The primary focus of your estate plan may be the distribution of your estate assets when you are gone; however, a comprehensive estate plan will accomplish much more than just creating a roadmap for the division of your estate upon your death. Exactly which additional components you decide to include in your estate plan will be a personal decision based on your unique needs and goals. One additional component that should be found in every estate plan, however, is incapacity planning. The Indianapolis incapacity planning attorneys at Frank & Kraft explain how to plan for incapacity.
What Is Meant by the Term “Incapacity?”
When you hear the word “incapacity” you may immediately envision an older individual suffering from Alzheimer’s, or a similar age-related condition. While age related dementia diseases do cause incapacity, they are not the only cause nor the only type of incapacity. In fact, incapacity can be caused by a virtually endless number of scenarios. A tragic car accident could leave you incapacitated as could a debilitating illness. Anything that leaves you unable to make decisions for yourself – healthcare and/or personal – falls within the definition of “incapacity.”
How Likely Am I to Suffer Incapacity?
Most people are shocked when they hear some of the statistics relating to incapacity. For example, you stand a one in five chance of being incapacitated at some point during your working years. If you are an otherwise healthy woman, you stand a 24 percent chance of suffering a disability that last three months or longer during your working career. You have a 38 percent chance that the disability will last for five years or longer. Once you enter into your retirement years, the odds of becoming incapacitated increase dramatically, due in large part to the odds of suffering from Alzheimer’s disease or another age-related dementia condition. One in three seniors is suffering from Alzheimer’s, or a similar condition, at the time of their death. The odds are probably higher than you imagined them to be. Given your odds of suffering from incapacity at some point down the road, shouldn’t you plan for it just in case?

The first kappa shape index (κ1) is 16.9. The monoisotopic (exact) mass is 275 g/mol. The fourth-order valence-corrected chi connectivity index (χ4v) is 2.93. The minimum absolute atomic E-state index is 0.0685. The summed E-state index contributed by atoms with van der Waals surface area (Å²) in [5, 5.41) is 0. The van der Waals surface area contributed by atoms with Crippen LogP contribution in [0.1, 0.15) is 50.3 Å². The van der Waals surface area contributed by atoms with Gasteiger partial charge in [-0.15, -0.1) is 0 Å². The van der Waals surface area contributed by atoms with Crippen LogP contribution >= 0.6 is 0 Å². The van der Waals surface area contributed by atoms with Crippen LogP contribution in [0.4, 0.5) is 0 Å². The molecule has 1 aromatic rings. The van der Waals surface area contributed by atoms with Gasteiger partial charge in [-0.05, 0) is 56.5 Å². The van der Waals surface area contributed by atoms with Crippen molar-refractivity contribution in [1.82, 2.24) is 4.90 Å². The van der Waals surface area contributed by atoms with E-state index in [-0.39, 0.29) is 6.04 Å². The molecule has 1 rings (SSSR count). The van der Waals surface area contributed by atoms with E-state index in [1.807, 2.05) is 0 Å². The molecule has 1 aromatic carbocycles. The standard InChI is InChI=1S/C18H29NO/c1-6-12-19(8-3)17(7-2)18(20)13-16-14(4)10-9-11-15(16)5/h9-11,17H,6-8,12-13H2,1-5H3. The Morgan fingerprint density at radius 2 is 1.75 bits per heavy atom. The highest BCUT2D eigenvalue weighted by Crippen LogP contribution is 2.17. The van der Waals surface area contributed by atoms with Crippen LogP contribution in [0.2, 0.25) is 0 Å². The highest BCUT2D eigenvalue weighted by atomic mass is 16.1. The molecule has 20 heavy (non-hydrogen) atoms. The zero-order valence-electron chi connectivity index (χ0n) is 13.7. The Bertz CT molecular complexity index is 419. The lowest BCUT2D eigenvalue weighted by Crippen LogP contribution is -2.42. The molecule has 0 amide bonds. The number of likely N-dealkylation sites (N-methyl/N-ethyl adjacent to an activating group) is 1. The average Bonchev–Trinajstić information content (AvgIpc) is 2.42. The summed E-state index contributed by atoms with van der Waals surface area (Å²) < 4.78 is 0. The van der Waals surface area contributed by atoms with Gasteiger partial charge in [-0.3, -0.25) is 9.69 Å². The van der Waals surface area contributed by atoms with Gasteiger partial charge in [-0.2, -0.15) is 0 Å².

Why Is Incapacity Planning Important?
Understanding how likely you are to become incapacitated is only part of the equation. The other half is understanding what could happen if you do become incapacitated and you failed to plan for the possibility. Imagine that incapacity strikes tomorrow. Ask yourself the following questions:
- Who will take over control of your assets, including financial accounts and your home?
- Who will pay your bills?
- Who will take care of your minor children?
- Who will make healthcare decisions for you?
- Who will make personal decisions for you?
Unless you planned ahead, the answer to all of those questions will likely be in the hands of a judge. Moreover, your loved ones could wind up in a protracted, and costly, legal battle over the right to control your assets and/or make decisions for you. Do not assume that a spouse will always have the right to take over in the event of your incapacity unless you have specifically granted your spouse that right in your incapacity plan.
How Can Incapacity Planning Help?
By including an incapacity planning component in your comprehensive estate plan, you alleviate the possibility of your loved ones battling over the right to control you and/or your assets. More importantly, you get to decide yourself who will fill those roles in the event of your incapacity. Knowing who will take over control of our finances and assets will give your peace of mind as will knowing who will have the legal authority to make medical and/or personal decisions on your behalf if you become incapacitated.
Contact Indianapolis Incapacity Planning Attorneys
For more information, please join us for an upcoming FREE seminar. If you have additional questions or concerns about incapacity planning, contact the experienced Indianapolis incapacity planning attorneys at Frank & Kraft by calling (317) 684-1100 to schedule an appointment.